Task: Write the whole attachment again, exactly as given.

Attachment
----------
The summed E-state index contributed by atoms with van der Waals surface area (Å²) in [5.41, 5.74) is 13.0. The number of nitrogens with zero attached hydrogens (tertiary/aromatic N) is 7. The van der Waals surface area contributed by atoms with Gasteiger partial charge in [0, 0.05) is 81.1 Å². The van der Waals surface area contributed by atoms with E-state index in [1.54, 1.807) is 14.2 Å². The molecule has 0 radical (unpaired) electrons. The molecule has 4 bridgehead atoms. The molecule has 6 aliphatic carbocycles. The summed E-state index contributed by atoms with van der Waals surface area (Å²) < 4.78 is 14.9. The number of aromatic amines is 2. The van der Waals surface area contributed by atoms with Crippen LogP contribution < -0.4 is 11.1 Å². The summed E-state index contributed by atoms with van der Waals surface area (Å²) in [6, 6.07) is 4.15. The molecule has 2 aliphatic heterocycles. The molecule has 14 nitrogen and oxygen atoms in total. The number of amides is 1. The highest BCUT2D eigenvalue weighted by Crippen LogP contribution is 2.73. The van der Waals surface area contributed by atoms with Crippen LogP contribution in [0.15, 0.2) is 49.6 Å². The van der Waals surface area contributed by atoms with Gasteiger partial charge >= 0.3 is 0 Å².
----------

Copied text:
The summed E-state index contributed by atoms with van der Waals surface area (Å²) in [5.41, 5.74) is 13.0. The number of nitrogens with zero attached hydrogens (tertiary/aromatic N) is 7. The van der Waals surface area contributed by atoms with Gasteiger partial charge in [0, 0.05) is 81.1 Å². The van der Waals surface area contributed by atoms with E-state index in [1.54, 1.807) is 14.2 Å². The molecule has 0 radical (unpaired) electrons. The molecule has 4 bridgehead atoms. The molecule has 6 aliphatic carbocycles. The summed E-state index contributed by atoms with van der Waals surface area (Å²) < 4.78 is 14.9. The number of aromatic amines is 2. The van der Waals surface area contributed by atoms with Crippen LogP contribution < -0.4 is 11.1 Å². The summed E-state index contributed by atoms with van der Waals surface area (Å²) in [6, 6.07) is 4.15. The molecule has 2 aliphatic heterocycles. The molecule has 14 nitrogen and oxygen atoms in total. The number of amides is 1. The highest BCUT2D eigenvalue weighted by Crippen LogP contribution is 2.73. The van der Waals surface area contributed by atoms with Crippen LogP contribution in [0.15, 0.2) is 49.6 Å². The van der Waals surface area contributed by atoms with Gasteiger partial charge >= 0.3 is 0 Å².